Schurman: The worst thing that could happen to Rory happened! He got the early lead. Augusta National can hardly wait for someone to think they are in control of their score. It’s much like a paved country road turning into a graveled surface in a rain storm. There’s nowhere to go and you know you are going to get some stone chips in the paint and a thick coat of mud but you are on the right road. Rory missed multiple short putts which is something the Masters Champion does not do. If he had gained one stroke every 4 holes until they were tied somewhere around #12, things might have been different but when it all went his way so fast, I think he was shocked at how easy things were. “It” was finally his! His dream was coming true! He was the Masters Champion! He was going to win the career grand slam! Not so fast cowboy; you still have the rest of the front nine and the back nine on Sunday to play.

Kaplan: I think it’s fair to make that case. Rory did not look like himself from the moment he teed off on Sunday. That monstrous slice on the first hole coupled with that short miss for eagle on #2 was enough evidence for me to know that he was not going to get it done in the finale. Everyone has their own kryptonite. And for Rory McIlroy, that Kryptonite appears to be Sunday at The Masters.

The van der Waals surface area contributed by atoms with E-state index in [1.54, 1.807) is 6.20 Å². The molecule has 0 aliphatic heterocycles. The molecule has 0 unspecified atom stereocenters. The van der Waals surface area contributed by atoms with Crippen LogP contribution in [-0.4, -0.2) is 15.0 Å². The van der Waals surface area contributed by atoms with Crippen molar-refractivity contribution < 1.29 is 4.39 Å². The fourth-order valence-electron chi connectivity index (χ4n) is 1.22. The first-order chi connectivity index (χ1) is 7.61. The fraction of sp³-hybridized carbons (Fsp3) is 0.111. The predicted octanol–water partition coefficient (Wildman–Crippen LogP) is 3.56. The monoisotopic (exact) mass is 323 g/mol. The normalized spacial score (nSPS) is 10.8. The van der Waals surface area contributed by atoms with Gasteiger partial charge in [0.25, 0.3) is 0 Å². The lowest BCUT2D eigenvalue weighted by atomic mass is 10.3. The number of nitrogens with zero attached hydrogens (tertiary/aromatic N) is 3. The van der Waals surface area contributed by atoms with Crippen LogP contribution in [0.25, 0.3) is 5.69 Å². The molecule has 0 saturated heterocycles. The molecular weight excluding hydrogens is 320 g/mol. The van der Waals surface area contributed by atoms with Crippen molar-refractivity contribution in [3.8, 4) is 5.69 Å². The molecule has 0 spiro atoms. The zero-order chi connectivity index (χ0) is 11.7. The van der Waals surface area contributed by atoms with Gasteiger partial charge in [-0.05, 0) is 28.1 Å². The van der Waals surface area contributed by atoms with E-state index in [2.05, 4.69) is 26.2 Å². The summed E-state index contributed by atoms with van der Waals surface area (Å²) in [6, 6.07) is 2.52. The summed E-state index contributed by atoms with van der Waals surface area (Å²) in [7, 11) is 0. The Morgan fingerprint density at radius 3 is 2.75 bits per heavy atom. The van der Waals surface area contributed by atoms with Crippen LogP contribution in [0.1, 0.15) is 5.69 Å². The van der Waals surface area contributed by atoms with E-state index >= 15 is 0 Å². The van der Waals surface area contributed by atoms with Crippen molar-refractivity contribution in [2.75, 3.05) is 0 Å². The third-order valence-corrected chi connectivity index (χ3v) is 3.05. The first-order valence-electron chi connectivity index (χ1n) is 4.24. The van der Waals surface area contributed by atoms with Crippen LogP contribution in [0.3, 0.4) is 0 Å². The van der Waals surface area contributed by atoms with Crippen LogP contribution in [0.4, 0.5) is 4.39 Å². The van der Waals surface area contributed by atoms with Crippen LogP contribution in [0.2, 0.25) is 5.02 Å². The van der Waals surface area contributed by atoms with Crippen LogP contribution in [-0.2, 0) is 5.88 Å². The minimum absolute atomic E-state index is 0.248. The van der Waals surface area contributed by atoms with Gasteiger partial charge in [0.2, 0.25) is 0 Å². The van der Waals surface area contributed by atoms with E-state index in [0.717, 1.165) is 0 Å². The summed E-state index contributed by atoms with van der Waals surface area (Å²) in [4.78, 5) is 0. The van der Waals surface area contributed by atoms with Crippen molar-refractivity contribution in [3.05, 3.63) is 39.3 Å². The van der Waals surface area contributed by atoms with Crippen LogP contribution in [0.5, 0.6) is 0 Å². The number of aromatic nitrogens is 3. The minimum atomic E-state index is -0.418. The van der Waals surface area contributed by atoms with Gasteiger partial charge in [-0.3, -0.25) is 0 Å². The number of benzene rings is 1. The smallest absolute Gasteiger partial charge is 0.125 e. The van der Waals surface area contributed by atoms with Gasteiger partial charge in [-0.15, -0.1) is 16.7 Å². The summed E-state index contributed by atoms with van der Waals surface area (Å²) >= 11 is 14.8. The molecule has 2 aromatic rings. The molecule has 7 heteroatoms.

Quinn: I think it’s more about lousy putting than any worries about immortality. That missed 4-foot eagle putt on #2 was as deflating for him and the gallery and TV audience as any miss I can recall. That was it, over and done for Rory. He’d miss three more inside 10 feet on the front and a 3-footer on #14. If he’d putted as well as he has in the past, it’s a totally different story.

Mumford: I think he feels more pressure than usual at Augusta. Is there anything else that can explain his opening drive on Sunday? Or that missed eagle putt on #2? Rory usually scrambles as well as anybody but after that start, he seemed fragile, like he had no idea what was going to happen next. Maybe Rory and Phil should compare notes and see if they can find a solution to get their missing majors.

This year’s Masters had a huge build up with lots of terrific storylines about all the best players at the top of their game plus the return of Tiger. The actual results were somewhat different. What will be your lasting memory from this year’s Masters?

Deeks: The wrong guy won.  (Although… maybe the glory of a Masters victory, plus the retainer of a good instructor in public and human relations, might turn Patrick Reed from a creep into a nice guy. Or not.)